The world's very first Porsche to go on display in Germany

The very first car designed and produced by Ferdinand Porsche, the founding father of one of Germany's most famous marques, is set to go on display at the Porsche Museum in Stuttgart, Germany.> Fanatics and enthusiasts often cite the 1948 Type 356 as the first real car to bear the Porsche badge but the German marque's history actually dates much further back.

The 'Egger-Lohner electric vehicle, C.2 Phaeton model – handily dubbed the P1 (Porsche number one for short) – was actually the first car penned by Ferdinand Porsche in 1898.

Believe it or not, his very first design was powered by a tiny 5hp electric motor but because the entire structure weighed little more than 130kg, it could reach top speeds of 22mph.

The all-electric machine could manage an astonishing 50-mile range, an impressive feat for a car that is over 100 years old. It also captivated audiences at the 1899 international motor vehicle exhibition in Berlin, where it thoroughly thrashed the competition during a gruelling 25-mile race over varying surfaces and gradients.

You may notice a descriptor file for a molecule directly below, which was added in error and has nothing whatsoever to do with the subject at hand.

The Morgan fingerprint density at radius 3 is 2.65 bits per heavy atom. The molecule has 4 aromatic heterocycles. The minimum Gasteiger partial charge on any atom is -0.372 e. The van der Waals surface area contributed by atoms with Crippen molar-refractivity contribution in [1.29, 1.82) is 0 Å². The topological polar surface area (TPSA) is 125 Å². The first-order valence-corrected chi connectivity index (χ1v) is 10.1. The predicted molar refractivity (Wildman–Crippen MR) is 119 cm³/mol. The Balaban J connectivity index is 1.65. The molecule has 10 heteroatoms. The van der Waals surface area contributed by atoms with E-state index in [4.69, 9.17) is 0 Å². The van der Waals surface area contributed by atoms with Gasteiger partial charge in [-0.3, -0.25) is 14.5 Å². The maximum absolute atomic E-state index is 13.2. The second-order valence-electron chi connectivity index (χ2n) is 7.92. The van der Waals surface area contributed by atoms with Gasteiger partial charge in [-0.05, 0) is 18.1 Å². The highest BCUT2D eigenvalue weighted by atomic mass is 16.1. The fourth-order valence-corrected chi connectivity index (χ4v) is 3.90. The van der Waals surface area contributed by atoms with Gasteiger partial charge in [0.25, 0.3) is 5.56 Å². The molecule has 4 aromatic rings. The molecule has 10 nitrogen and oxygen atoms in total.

The P1 crossed the finish line 18-minutes ahead of the competition and wowed judges with the ease at which it transported three passengers along the technical course, avoided any technical difficulties and recorded the best energy consumption figures.

Porsche has recently resurrected the idea of electric drive in the stunning 918 Spyder, a car that manages to produce 875bhp from a combination of potent petrol engine and electric power.

History buffs and Porsche fans should head to the museum on February 1 and 2, where the P1 can be viewed free of charge as part of the celebrations to mark the fifth anniversary of the Porsche Museum.

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